General question for anyone: is it bad form to run out of class if I get a call from an unknown number in the areas where I applied for clerkships? Granted, this is likely just a fantasy, but I’m curious about what people think.
Navahs – In the fantasy where I get a call, I let it go to voicemail (even if I’m not in class) so I have a second to compose myself and get ready for the conversation. Though if the call came at the beginning of class, it’ d be rough to sit through the remaining 50 minutes and pay attention.
But yes, as Hamilton points out – this is a brutal year – on many fronts.
If the phone rings – you run out of class and answer it. Things are too competitive to miss the phone call. We’ve all heard of judges who will just move down the list to the next person that answers the phone without waiting for someone to call them back.
definitely agree with Hamilton…i’ve heard that a lot of judges won’t leave voicemails so you definitely want to answer when they call! I’ve had a couple profs already say that we’re welcome to step out of class if we get a call from a judge. What I’m worried about is what to do when I have class in the basement and get no reception (this is all in my fantasy world, of course).
Hate to break it for the “waiting by the phone club,” but that game came and went Friday morning. Maybe some judges are slow, but I can’t imagine that most judges would wait until this week. Judges that follow the plan line up their interviews on Thursday and Friday and do their hiring; if they don’t file the plan, they’ve probably already hired alumni. Of course there are a few exceptions–judges who will hire post-Plan–but most judges don’t because the top students will get snatched up on Thursday.
I think if you didn’t get a call the first week (and I didn’t), then it’s probably over. Maybe there are a few judges out there that haven’t gotten around to looking at apps, but if they want the top students, they jumped on it last week. Sure, I can dream that a judge may have been on vacation or perhaps someone he did interview turns him down for another clerkship and he must go back to applicant pool for another clerk (hey, I’ll take someone’s leftovers), but these are all unlikely scenarios.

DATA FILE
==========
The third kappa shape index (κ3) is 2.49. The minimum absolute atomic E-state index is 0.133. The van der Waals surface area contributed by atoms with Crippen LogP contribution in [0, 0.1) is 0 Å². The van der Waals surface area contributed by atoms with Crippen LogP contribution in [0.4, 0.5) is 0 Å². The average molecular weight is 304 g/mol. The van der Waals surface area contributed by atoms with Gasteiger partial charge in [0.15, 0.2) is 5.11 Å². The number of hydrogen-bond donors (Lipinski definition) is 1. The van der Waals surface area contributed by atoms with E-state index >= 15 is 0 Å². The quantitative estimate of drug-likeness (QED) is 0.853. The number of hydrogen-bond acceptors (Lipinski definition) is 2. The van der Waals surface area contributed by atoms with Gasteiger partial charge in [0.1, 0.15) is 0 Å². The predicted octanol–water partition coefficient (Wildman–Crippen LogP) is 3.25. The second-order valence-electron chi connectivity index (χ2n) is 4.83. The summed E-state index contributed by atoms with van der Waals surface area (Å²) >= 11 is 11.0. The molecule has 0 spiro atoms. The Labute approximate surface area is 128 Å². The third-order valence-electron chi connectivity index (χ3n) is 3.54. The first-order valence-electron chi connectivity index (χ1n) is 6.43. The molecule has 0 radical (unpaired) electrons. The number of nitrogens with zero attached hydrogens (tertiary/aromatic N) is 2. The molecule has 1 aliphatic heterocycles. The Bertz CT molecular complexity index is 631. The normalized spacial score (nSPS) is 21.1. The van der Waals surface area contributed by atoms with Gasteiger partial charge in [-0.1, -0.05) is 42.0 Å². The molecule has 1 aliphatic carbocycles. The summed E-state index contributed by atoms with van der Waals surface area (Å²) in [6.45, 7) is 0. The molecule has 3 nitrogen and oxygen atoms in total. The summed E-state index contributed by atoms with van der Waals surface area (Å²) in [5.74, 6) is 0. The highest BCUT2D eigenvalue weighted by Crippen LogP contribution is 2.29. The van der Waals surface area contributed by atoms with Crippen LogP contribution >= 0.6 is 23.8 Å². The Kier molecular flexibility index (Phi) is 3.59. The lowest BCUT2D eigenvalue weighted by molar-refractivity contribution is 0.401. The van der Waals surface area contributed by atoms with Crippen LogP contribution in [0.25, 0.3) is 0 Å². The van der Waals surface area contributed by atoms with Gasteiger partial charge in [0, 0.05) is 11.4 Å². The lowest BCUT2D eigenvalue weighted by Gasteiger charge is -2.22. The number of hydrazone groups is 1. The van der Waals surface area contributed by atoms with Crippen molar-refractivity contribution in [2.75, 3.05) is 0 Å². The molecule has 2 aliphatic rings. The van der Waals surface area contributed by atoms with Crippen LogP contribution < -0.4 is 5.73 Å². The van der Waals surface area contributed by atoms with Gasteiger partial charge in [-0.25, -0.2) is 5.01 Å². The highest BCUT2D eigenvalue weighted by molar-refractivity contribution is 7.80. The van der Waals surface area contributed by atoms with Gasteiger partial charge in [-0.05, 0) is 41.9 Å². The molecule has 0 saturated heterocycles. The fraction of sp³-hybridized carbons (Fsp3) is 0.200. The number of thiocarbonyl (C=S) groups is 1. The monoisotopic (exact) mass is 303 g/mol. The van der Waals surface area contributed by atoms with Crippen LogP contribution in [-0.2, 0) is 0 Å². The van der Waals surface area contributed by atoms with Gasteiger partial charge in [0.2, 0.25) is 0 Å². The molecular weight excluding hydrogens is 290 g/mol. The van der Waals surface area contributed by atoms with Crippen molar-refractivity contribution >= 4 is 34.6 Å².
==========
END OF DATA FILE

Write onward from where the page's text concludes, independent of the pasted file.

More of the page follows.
On another sad note, I received a rejection letter dated Sept. 9th letting me know the judge had already hired her clerks. That judge was quick! I’m guessing she already knew who she wanted to hire and never touched those OSCAR apps.
My guess is that the judge completed his/her hiring long ago. It seems like that more and more judges are hiring alumni with 1-2 years work experience. The good news is that we can reapply in the spring for 2011-1012 clerkships and interview before next year’s 3L’s even apply.
I’m hesitant to be an optimist in this atmosphere, but I’m going to go ahead and say that you’re not completely screwed if you haven’t gotten a call yet.
Several judges who I applied to on OSCAR specified that they would contact applicants for interviews later in the fall – generally October.
Also, I’ve received a few letters basically saying that the judge is deciding anything yet, but they’ve received my application. I really don’t think all hope is lost yet for those of us without immediate phone calls.
I have to agree with Rachel. Given that many of these judges have very full dockets, I have to imagine that they have better things to do than clear their Friday morning to call law students. I think it’s especially true this year, when there are so many more applicants. But perhaps that’s just because I haven’t gotten any calls yet
[…] students tend to be a rather angsty and risk averse (some might say paranoid) bunch. See, e.g., these worries about clerkships. A full semester course about everything that can go wrong wouldn’t exactly calm my […]